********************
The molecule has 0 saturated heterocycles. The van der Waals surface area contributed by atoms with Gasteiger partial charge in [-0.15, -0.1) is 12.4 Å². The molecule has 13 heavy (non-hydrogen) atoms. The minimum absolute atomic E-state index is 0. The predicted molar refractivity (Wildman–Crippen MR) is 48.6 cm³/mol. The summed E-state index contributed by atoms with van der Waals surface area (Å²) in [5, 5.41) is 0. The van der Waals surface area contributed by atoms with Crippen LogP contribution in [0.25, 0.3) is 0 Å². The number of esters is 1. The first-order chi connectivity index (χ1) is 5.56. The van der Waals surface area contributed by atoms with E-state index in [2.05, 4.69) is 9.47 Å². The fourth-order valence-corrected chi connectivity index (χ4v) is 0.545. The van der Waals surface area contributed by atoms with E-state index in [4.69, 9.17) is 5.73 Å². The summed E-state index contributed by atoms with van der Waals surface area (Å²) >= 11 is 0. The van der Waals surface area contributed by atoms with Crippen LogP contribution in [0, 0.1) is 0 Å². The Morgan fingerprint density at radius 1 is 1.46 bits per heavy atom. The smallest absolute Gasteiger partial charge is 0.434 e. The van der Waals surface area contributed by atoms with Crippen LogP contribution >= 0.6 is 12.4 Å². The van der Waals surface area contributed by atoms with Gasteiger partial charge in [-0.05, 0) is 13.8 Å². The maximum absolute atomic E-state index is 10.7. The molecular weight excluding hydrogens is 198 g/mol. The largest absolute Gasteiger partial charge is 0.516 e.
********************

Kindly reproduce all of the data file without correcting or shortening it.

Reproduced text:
The molecule has 0 saturated heterocycles. The van der Waals surface area contributed by atoms with Gasteiger partial charge in [-0.15, -0.1) is 12.4 Å². The molecule has 13 heavy (non-hydrogen) atoms. The minimum absolute atomic E-state index is 0. The predicted molar refractivity (Wildman–Crippen MR) is 48.6 cm³/mol. The summed E-state index contributed by atoms with van der Waals surface area (Å²) in [5, 5.41) is 0. The van der Waals surface area contributed by atoms with Crippen LogP contribution in [0.25, 0.3) is 0 Å². The number of esters is 1. The first-order chi connectivity index (χ1) is 5.56. The van der Waals surface area contributed by atoms with E-state index in [2.05, 4.69) is 9.47 Å². The fourth-order valence-corrected chi connectivity index (χ4v) is 0.545. The van der Waals surface area contributed by atoms with E-state index in [4.69, 9.17) is 5.73 Å². The summed E-state index contributed by atoms with van der Waals surface area (Å²) >= 11 is 0. The van der Waals surface area contributed by atoms with Crippen LogP contribution in [0, 0.1) is 0 Å². The Morgan fingerprint density at radius 1 is 1.46 bits per heavy atom. The smallest absolute Gasteiger partial charge is 0.434 e. The van der Waals surface area contributed by atoms with Crippen LogP contribution >= 0.6 is 12.4 Å². The van der Waals surface area contributed by atoms with Gasteiger partial charge in [-0.05, 0) is 13.8 Å². The maximum absolute atomic E-state index is 10.7. The molecular weight excluding hydrogens is 198 g/mol. The largest absolute Gasteiger partial charge is 0.516 e.